March 1, 2017- A Book Review
A Book Review
Tears We Cannot Stop:
A Sermon to White America
by Michael Eric Dyson
St. Martin’s Press, New York: 2017
The strongest characteristic of this work for me is that it is written by a knowledgeable and kind black person specifically to the white people of America.
Michael Eric Dyson is, among other things, an ordained minister, a professor of sociology at Georgetown University, a contributing opinion writer for the New York Times, a contributing editor of The New Republic and the author of nineteen books. He is certainly qualified to hold forth on this subject. And hold forth, he does.
He sends his message to us in the form of a sermon: “What I need to say can only be said as a sermon.” I can understand that. Although the form might turn off some readers, it keeps the author away from intellectualizing and brings his motivating energy from the head to the heart, telling it like it is.
One of the problems of race in our country, I believe, is that most white people keep a distance from racial issues, think that we don’t understand them or don’t have the experience to do something about them. And, truth be told, we are afraid of blundering or offending or otherwise getting into trouble by going where we think don’t belong.
Dyson won’t let us get away with any of those excuses. He consistently holds our feet to the fire and pulls no punches, all the while showing empathy and accurate insight into the challenges that face us as white people trying to become enlightened and helpful on racial issues.
Topics he treats run the gamut from understanding the current crisis with the police/black people relationship to what it is like to be called names and degraded because of your skin color.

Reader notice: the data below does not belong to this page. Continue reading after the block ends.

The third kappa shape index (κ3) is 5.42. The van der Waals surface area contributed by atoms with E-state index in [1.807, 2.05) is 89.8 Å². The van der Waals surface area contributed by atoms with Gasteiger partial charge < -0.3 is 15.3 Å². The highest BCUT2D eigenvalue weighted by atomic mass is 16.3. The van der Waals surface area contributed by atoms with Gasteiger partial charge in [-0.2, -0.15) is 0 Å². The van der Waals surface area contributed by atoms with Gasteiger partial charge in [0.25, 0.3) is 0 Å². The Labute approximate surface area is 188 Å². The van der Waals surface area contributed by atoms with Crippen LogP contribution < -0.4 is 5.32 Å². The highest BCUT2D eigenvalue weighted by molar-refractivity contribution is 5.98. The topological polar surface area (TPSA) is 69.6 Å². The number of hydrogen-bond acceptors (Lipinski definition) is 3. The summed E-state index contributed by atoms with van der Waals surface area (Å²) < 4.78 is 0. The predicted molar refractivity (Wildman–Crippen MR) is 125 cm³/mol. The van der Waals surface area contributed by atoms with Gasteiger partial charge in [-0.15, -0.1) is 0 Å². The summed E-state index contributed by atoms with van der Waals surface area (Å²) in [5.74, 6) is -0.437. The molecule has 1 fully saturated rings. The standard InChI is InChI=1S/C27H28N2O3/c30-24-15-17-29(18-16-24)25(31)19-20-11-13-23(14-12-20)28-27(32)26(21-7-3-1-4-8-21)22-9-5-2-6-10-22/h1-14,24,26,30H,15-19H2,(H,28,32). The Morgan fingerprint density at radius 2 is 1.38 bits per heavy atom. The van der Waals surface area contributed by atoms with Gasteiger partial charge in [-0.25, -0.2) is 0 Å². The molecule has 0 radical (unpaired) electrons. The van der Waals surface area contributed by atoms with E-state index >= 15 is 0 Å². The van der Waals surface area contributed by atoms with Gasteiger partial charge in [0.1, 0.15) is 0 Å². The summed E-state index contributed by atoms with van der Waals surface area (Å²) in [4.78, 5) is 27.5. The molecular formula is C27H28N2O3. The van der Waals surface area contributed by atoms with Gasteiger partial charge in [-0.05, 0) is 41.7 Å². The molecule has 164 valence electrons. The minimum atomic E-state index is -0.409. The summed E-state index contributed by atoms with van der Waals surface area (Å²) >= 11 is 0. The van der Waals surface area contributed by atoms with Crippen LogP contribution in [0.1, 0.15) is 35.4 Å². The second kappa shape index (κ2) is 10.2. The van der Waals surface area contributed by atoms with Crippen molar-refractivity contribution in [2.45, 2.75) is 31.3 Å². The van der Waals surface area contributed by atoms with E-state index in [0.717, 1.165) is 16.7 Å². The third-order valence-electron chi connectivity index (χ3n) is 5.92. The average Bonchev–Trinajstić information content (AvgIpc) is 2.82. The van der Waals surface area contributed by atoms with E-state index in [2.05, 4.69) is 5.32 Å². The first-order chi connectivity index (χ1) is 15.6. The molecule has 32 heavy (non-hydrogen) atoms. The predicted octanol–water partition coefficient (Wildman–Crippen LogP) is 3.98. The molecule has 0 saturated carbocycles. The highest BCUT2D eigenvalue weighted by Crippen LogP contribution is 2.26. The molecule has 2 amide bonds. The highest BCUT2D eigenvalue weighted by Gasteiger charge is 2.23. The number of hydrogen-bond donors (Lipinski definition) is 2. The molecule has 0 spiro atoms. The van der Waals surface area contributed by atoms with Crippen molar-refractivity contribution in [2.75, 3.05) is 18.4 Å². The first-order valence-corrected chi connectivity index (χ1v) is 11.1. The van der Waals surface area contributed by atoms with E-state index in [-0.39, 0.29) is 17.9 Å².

He talks of a disorder that commonly affects white people he calls: C.H.E.A.T.: Chronic Historical Evasion and Trickery and encourages us to face the stages of grief that we all feel on some level: “Beloved… you often tell us to pull ourselves up by our bootstraps…to admit our flaws and better ourselves…. And yet so many of you, beloved, are obstinate to a fault, intransigent and thin-skinned… Donald Trump is only the most recent and boisterous example.” Like I said, he tells it like he sees it.
And I for one, say: “Good for you. This is exactly what we need. Truth and encouragement.”
Early in the work Dyson talks about (without actually owning) the literary form of jeremiad. Although I recognized the word, I had to look it up: “a prolonged lamentation or complaint; or a cautionary or angry harangue.” And yes, there is some anger and lamentation here, but he never descends into complaining or haranguing, to his credit
When I finished reading the short work, I felt as though I had moved one level closer to some kind of empowerment, some kind of understanding that I did not have before. Dyson had spoken to me honestly, and especially respectfully, because he did not treat me as “other” or as “too sensitive,” but offered his unvarnished truth.
He ends with a “Benediction,” a note of hope with some practical suggestions as a way of going forward.
I recommend this book to you―especially if you’re thinking, “this doesn’t seem like something I’d read.”
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